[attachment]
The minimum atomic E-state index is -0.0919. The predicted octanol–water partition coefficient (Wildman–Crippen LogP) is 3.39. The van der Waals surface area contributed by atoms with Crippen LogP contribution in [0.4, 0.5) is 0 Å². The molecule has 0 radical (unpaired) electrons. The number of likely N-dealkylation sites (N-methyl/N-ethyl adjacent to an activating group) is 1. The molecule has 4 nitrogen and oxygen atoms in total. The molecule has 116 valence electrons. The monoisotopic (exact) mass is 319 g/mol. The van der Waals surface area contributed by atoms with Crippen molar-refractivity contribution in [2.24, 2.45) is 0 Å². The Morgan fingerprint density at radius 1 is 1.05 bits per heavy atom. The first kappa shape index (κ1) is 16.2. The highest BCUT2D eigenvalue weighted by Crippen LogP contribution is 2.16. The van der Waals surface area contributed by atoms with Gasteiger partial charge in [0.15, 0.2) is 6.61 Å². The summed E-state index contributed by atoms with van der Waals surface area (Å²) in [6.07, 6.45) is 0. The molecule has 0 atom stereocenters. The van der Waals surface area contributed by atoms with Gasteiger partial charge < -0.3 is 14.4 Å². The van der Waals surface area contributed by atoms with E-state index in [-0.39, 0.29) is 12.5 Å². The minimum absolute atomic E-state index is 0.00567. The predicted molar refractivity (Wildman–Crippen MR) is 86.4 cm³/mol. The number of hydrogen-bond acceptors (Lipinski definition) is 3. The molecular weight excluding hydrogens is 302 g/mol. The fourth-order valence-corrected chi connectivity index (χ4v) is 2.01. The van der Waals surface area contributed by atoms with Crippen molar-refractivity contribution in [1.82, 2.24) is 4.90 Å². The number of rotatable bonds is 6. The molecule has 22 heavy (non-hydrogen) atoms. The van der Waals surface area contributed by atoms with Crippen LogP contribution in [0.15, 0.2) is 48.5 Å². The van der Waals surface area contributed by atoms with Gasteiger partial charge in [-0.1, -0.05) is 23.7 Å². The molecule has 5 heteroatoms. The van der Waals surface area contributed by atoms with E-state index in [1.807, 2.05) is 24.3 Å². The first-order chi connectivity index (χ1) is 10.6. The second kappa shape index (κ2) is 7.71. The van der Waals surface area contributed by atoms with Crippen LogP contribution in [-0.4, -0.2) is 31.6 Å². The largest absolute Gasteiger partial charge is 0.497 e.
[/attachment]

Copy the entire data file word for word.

The minimum atomic E-state index is -0.0919. The predicted octanol–water partition coefficient (Wildman–Crippen LogP) is 3.39. The van der Waals surface area contributed by atoms with Crippen LogP contribution in [0.4, 0.5) is 0 Å². The molecule has 0 radical (unpaired) electrons. The number of likely N-dealkylation sites (N-methyl/N-ethyl adjacent to an activating group) is 1. The molecule has 4 nitrogen and oxygen atoms in total. The molecule has 116 valence electrons. The monoisotopic (exact) mass is 319 g/mol. The van der Waals surface area contributed by atoms with Crippen molar-refractivity contribution in [2.24, 2.45) is 0 Å². The Morgan fingerprint density at radius 1 is 1.05 bits per heavy atom. The first kappa shape index (κ1) is 16.2. The highest BCUT2D eigenvalue weighted by Crippen LogP contribution is 2.16. The van der Waals surface area contributed by atoms with Gasteiger partial charge in [0.15, 0.2) is 6.61 Å². The summed E-state index contributed by atoms with van der Waals surface area (Å²) in [6.07, 6.45) is 0. The molecule has 0 atom stereocenters. The van der Waals surface area contributed by atoms with Gasteiger partial charge < -0.3 is 14.4 Å². The van der Waals surface area contributed by atoms with E-state index in [-0.39, 0.29) is 12.5 Å². The minimum absolute atomic E-state index is 0.00567. The predicted molar refractivity (Wildman–Crippen MR) is 86.4 cm³/mol. The number of hydrogen-bond acceptors (Lipinski definition) is 3. The molecular weight excluding hydrogens is 302 g/mol. The fourth-order valence-corrected chi connectivity index (χ4v) is 2.01. The van der Waals surface area contributed by atoms with Crippen molar-refractivity contribution in [1.82, 2.24) is 4.90 Å². The number of rotatable bonds is 6. The molecule has 22 heavy (non-hydrogen) atoms. The van der Waals surface area contributed by atoms with Crippen LogP contribution in [0.15, 0.2) is 48.5 Å². The van der Waals surface area contributed by atoms with Gasteiger partial charge in [-0.1, -0.05) is 23.7 Å². The molecule has 5 heteroatoms. The van der Waals surface area contributed by atoms with E-state index in [1.807, 2.05) is 24.3 Å². The first-order chi connectivity index (χ1) is 10.6. The second kappa shape index (κ2) is 7.71. The van der Waals surface area contributed by atoms with Crippen LogP contribution in [-0.4, -0.2) is 31.6 Å². The largest absolute Gasteiger partial charge is 0.497 e.